Buy-to-let tax changes the 'next pension crisis'

The impact of recent changes to the way buy-to-let properties are taxed could create the next pension crisis as individuals are becoming over-reliant on property to fund their retirement years, says the leading landlord body in the UK.

Seventy seven per cent of landlords – approximately 1.8 million individuals in the UK – say they are reliant on their residential property investment for their retirement1 and findings from the Mintel consumer market research report show that buy-to-let continues to be viewed as a safe way to save for later life, with almost 7 in 10 (68 per cent) people saying it represents a good way to plan for retirement.

However, figures from the Office for National Statistics (ONS) estimate the average retired household spends £21,770 every year, which leaves a shortfall of more than £15,000 after taking the full basic state pension of £6,359.60 into account.

In order to make up a £15,000 shortfall per year would require savings in the region of £300,000, which is why the National Landlords Association (NLA) says so many people have turned to property to provide for later life.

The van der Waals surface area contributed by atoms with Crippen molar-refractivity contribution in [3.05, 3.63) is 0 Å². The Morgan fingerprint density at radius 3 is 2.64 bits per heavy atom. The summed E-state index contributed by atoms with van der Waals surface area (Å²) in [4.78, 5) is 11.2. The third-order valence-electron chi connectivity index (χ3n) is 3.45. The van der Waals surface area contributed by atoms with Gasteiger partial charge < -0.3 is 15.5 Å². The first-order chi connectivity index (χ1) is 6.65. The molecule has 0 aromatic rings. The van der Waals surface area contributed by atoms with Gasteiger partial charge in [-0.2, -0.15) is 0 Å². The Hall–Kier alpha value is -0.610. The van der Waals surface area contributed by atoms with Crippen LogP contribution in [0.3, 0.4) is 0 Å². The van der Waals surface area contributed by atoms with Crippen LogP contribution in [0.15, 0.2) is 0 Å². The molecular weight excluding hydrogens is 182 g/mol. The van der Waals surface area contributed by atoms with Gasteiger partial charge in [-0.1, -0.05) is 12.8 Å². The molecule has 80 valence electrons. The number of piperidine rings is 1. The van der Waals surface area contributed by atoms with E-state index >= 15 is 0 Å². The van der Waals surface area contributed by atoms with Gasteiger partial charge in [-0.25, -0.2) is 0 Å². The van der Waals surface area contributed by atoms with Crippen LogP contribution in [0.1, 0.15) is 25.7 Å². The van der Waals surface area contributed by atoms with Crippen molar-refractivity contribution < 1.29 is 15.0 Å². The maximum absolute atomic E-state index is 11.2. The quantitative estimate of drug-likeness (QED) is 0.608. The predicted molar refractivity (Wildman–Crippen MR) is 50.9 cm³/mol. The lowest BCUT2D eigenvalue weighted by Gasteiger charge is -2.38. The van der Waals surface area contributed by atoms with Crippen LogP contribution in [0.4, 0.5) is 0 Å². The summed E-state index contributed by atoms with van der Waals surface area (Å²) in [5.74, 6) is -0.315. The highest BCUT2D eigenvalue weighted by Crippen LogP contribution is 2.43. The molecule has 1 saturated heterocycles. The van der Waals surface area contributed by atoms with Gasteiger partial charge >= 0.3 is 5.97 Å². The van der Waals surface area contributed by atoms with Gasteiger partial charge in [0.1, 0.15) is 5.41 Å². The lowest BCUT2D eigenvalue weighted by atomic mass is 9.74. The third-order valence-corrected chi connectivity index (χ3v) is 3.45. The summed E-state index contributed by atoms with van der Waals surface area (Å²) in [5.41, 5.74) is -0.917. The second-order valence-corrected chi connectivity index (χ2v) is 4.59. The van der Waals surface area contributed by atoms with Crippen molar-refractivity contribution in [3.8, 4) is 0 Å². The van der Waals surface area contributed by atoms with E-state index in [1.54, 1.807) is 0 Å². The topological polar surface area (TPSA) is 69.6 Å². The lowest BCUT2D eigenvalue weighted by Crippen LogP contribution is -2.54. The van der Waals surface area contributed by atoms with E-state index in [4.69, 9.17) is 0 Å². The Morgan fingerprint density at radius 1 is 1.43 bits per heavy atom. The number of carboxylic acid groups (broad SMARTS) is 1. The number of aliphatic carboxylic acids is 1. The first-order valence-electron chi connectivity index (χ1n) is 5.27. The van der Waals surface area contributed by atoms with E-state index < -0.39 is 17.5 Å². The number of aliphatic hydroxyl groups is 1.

Richard Lambert, CEO at the NLA said: “As a consequence of government policy over recent decades almost two million people are reliant on their property to fund their later years, but the changing tax regime will substantially reduce the income they receive from these investments and so compromise the retirement plans of a significant number of hard-working people.

“Around a quarter (27 per cent) of UK landlords are already retired, and 37 per cent are aged 55 or over, so there is a pressing need to tackle these issues without delay”.

The NLA is calling on the Government to help those affected adjust their financial plans by tapering the amount of capital gains tax (CGT) landlords will need to pay when they come to selling their property, based on how long they have owned and let it out for.

Richard Lambert added: “Landlords who have invested in residential property for the long term are different from short-term speculators who buy and develop properties, and this should be recognised when it comes to how much capital gains tax they pay when they decide to sell.

“It is not always in the best interests for landlords to continue to manage residential property into later life. A capital gains relief like we propose would provide an incentive to sell, allowing people to sell poorly performing properties and potentially purchase an annuity or invest in more liquid, lower risk assets to fund their retirement instead”.

For more information about tax changes, visit www.landlords.org.uk

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